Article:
Health authority spends a lot to deny a little



On May 17, 2016, Fraser Health Authority demonstrated a shocking disregard for the public spending of precious health care dollars.

Brenda Daudlin is a dietitian employed by Fraser Health at Burnaby Hospital. Dietitians like her are responsible for a broad range of nutritional practices, some which, if not done properly, can be dangerous and even life-threatening to patients.

That's why in early October 2014, Daudlin gave up a weekend day off work to attend a one-day course on parenteral nutrition – also known as intravenous feeding – to begin to learn the skills of one of the most dangerous of dietetic procedures. She enrolled in the course well in advance to get the early bird rate of $135 for course fees. Daudlin then applied to the employer for reimbursement for the cost of the course and half a day paid leave under the education leave provisions of the collective agreement, which specifies that education leave time should be shared between employer paid leave and employee contributed time. The employer denied her application and refused to pay anything towards the course.

Daudlin was shocked.

"I couldn't believe that my employer was being so unsupportive," she said. "I'd given up my own time and money to take a course on a subject that could only increase my skills which would, in turn, be valuable to the hospital in looking after very sick patients. I completely lost my momentum and enthusiasm for upgrading my skill set. If they don't care, I don't see how they can expect me to be excited about upgrading my skills."

HSA filed a grievance on her behalf. After several meetings involving senior health authority staff, the employer remained adamant in refusing to pay her the amount claimed – just $261.12 in total.

HSA advanced the grievance to expedited arbitration, which is completely without prejudice and without precedent. That means that neither side can use or refer to the decision of the arbitrator in any future case and that any determination the arbitrator makes on the interpretation of the collective agreement does not bind the parties in any future case. In short, it was a one-off decision. Future or previous cases would not be affected. All that was at stake was the $261.12.

Consider how much the employer spent in order to avoid paying this small sum.

They fought the case right through arbitration. They sent two senior staff to the arbitration to defend its position, each of whom are paid more than $50 per hour. The hearing day lasted eight hours. The employer also used the services of a Health Employers Association of BC lawyer, again at a rate of more than $50 per hour. They also were required to pay one half of the arbitrator's fee, about a $1500 expense to the employer. As well, of course, there was the time spent by the HEABC lawyer and the senior staff in preparing for the case. Assuming that only one day was taken to prepare (which is likely on the low side), the employer spent over $4,000 to ensure that it would not have to reimburse this employee only $261.12 – more than 15 times the value of the claim. All to try to win a case that would, if they were successful, demoralize their employee and send out a clear message that they just don't care about education upgrading. At the arbitration, one of the senior staff admitted in cross-examination that they do not budget anything whatsoever to pay for education leave for their health science professional staff. Again, that is in spite of language in the collective agreement giving members the right to education leave and reimbursement for expenses.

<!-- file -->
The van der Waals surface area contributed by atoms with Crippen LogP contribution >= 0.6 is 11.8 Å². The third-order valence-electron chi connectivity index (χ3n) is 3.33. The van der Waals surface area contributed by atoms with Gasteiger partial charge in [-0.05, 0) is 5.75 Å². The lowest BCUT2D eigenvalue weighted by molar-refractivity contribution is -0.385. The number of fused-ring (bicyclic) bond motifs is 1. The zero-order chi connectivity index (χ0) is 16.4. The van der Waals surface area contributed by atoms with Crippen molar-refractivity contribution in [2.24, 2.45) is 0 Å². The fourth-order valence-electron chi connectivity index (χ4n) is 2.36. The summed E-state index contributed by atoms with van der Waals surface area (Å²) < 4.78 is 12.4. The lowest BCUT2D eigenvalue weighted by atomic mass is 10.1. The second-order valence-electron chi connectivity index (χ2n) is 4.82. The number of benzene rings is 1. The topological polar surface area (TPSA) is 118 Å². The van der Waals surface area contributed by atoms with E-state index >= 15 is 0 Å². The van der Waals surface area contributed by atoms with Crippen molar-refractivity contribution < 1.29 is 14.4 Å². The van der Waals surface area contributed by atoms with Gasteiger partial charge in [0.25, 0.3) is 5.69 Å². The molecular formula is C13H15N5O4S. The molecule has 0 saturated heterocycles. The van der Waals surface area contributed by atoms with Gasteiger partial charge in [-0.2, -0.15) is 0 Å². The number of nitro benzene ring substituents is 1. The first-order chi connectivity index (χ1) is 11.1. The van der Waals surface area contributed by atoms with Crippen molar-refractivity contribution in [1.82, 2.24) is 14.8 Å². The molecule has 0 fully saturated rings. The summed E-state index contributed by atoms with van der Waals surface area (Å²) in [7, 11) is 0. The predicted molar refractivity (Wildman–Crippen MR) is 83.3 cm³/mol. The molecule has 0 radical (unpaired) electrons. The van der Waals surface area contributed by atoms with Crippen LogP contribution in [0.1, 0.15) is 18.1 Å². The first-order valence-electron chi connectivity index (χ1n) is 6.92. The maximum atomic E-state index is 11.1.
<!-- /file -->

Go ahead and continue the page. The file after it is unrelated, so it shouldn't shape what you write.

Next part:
HSA President Val Avery was asked why the union was prepared to go to such lengths to obtain a relatively small amount of money for its member.

"This is a very big issue for us," she said. "Continuing education for our members is absolutely crucial for several reasons. For patient care and safety, it is vital that health care professionals be up to date. For hospitals to be accredited, they must have staff who maintain high levels of continuing education. Our members are required to be members of professional colleges and those colleges all require members to participate in continuing education. In light of that, we negotiated a provision in the collective agreement which essentially splits the cost of attendance at educational courses between the employer and the employee. Now we are finding that the health authorities are just not budgeting to pay their share and are trying to find more creative ways all the time to avoid paying our members.

"In this particular case, our member did everything right. She tried to better her knowledge for the benefit of the employer as well as herself, and the employer just refused to do its share. Until the health authorities start budgeting for education leave as bargained in the collective agreement and paying their share for education leave, we will go to bat for each and every member who is denied no matter the amount.

On June 9, 2016, Arbitrator Korbin issued her decision. She determined that the money the employer spent to avoid paying their employee was for naught. The arbitrator ruled they had violated the collective agreement and that the employee's costs be paid.